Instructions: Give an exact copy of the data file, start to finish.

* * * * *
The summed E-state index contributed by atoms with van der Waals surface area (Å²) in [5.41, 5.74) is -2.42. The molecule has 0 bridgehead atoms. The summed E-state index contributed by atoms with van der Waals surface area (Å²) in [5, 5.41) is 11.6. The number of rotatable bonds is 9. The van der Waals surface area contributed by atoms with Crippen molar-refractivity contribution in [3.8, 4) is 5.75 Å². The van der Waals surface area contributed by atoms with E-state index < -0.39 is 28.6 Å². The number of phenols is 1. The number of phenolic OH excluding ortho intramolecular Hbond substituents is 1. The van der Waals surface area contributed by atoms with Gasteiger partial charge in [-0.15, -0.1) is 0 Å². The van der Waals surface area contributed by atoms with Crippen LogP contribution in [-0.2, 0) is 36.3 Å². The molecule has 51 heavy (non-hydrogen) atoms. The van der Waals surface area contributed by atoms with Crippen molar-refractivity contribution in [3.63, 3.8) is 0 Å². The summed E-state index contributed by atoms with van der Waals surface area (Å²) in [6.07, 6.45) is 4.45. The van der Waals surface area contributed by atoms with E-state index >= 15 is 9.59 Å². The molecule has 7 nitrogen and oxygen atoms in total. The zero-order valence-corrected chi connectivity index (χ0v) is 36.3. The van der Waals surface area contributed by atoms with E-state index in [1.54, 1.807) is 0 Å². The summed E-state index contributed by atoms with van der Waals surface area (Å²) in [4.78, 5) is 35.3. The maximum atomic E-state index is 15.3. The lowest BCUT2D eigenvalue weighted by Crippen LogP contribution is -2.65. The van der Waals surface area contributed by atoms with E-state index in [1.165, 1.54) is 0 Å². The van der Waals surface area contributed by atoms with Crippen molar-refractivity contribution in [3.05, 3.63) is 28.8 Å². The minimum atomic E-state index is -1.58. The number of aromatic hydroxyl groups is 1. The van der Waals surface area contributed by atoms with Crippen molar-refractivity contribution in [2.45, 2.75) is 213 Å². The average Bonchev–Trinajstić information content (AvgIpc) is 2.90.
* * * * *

The summed E-state index contributed by atoms with van der Waals surface area (Å²) in [5.41, 5.74) is -2.42. The molecule has 0 bridgehead atoms. The summed E-state index contributed by atoms with van der Waals surface area (Å²) in [5, 5.41) is 11.6. The number of rotatable bonds is 9. The van der Waals surface area contributed by atoms with Crippen molar-refractivity contribution in [3.8, 4) is 5.75 Å². The van der Waals surface area contributed by atoms with E-state index < -0.39 is 28.6 Å². The number of phenols is 1. The number of phenolic OH excluding ortho intramolecular Hbond substituents is 1. The van der Waals surface area contributed by atoms with Gasteiger partial charge in [-0.15, -0.1) is 0 Å². The van der Waals surface area contributed by atoms with Crippen LogP contribution in [-0.2, 0) is 36.3 Å². The molecule has 51 heavy (non-hydrogen) atoms. The van der Waals surface area contributed by atoms with Crippen molar-refractivity contribution in [3.63, 3.8) is 0 Å². The summed E-state index contributed by atoms with van der Waals surface area (Å²) in [6.07, 6.45) is 4.45. The van der Waals surface area contributed by atoms with E-state index >= 15 is 9.59 Å². The molecule has 7 nitrogen and oxygen atoms in total. The zero-order valence-corrected chi connectivity index (χ0v) is 36.3. The van der Waals surface area contributed by atoms with E-state index in [1.54, 1.807) is 0 Å². The summed E-state index contributed by atoms with van der Waals surface area (Å²) in [4.78, 5) is 35.3. The maximum atomic E-state index is 15.3. The lowest BCUT2D eigenvalue weighted by Crippen LogP contribution is -2.65. The van der Waals surface area contributed by atoms with E-state index in [1.165, 1.54) is 0 Å². The van der Waals surface area contributed by atoms with Crippen molar-refractivity contribution in [3.05, 3.63) is 28.8 Å². The minimum atomic E-state index is -1.58. The number of aromatic hydroxyl groups is 1. The van der Waals surface area contributed by atoms with Crippen molar-refractivity contribution in [2.45, 2.75) is 213 Å². The average Bonchev–Trinajstić information content (AvgIpc) is 2.90.